Tannenberg 1914:
Part Three, Day One

By Mike Bennighof, Ph.D.
September 2020

On Second Army’s front, the VI and XIII Corps spent their first day in German territory, August 21st, marching stolidly to the north-west. They had already spent days slogging along dirt roads and sandy soil just to get to the border, and already their supply columns had begun to lag. As if that were not bad enough, the 21st also saw a solar eclipse, considered a particularly bad omen by many soldiers and officers for the coming days.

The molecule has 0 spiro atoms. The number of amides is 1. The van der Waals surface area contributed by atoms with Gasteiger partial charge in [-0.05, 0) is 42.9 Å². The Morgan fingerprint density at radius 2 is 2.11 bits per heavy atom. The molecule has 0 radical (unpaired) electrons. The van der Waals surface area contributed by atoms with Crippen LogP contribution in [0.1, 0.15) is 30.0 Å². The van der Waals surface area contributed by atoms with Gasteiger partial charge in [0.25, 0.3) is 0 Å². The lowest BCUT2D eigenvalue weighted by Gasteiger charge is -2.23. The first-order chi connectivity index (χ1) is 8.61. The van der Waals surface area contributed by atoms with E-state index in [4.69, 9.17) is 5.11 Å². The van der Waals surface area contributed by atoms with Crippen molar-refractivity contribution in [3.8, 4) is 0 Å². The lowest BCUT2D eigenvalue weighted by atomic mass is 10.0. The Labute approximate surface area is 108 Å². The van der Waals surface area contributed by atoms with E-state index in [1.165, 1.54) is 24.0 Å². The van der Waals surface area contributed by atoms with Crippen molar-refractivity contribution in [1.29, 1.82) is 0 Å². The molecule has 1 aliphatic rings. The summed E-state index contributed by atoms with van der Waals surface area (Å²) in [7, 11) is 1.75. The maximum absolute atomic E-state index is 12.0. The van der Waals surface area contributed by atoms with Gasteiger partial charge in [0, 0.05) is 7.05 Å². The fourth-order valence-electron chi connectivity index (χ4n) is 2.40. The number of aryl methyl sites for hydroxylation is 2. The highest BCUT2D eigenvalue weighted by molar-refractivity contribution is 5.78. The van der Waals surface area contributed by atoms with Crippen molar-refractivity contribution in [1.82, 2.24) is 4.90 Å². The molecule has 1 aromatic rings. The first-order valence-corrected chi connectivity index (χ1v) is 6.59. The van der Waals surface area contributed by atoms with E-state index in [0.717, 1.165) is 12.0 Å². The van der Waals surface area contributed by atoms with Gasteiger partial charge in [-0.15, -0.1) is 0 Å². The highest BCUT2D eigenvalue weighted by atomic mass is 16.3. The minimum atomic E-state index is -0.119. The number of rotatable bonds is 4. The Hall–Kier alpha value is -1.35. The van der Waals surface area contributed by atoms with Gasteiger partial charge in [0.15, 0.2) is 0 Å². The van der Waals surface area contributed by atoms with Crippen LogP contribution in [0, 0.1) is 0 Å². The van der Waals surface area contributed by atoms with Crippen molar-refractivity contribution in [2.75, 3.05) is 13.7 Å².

Second Army’s corps came from three different military districts, but its staff had been formed from those of Warsaw Military District’s command staff left over after North-West Front had had its pick of the best officers. They openly referred to themselves as “rejects,” and a split between commander Alexander Samsonov and chief of staff Pyotr Postovsky did nothing to help matters. Samsonov was part of the clique centered around War Minister Vladimir Sukhomlinov, while Postovsky joined Grand Duke Nikolai Nikolayevich in heaping scorn on Sukhomlinov’s push for modernization, planning and training. The logistical system had been completely re-organized just before mobilization, which confused quartermasters at every level. The requisitioned civilian transport proved inadequate, and even the heavy army wagons had too few horses to negotiate the sandy unpaved roads of Russian Poland.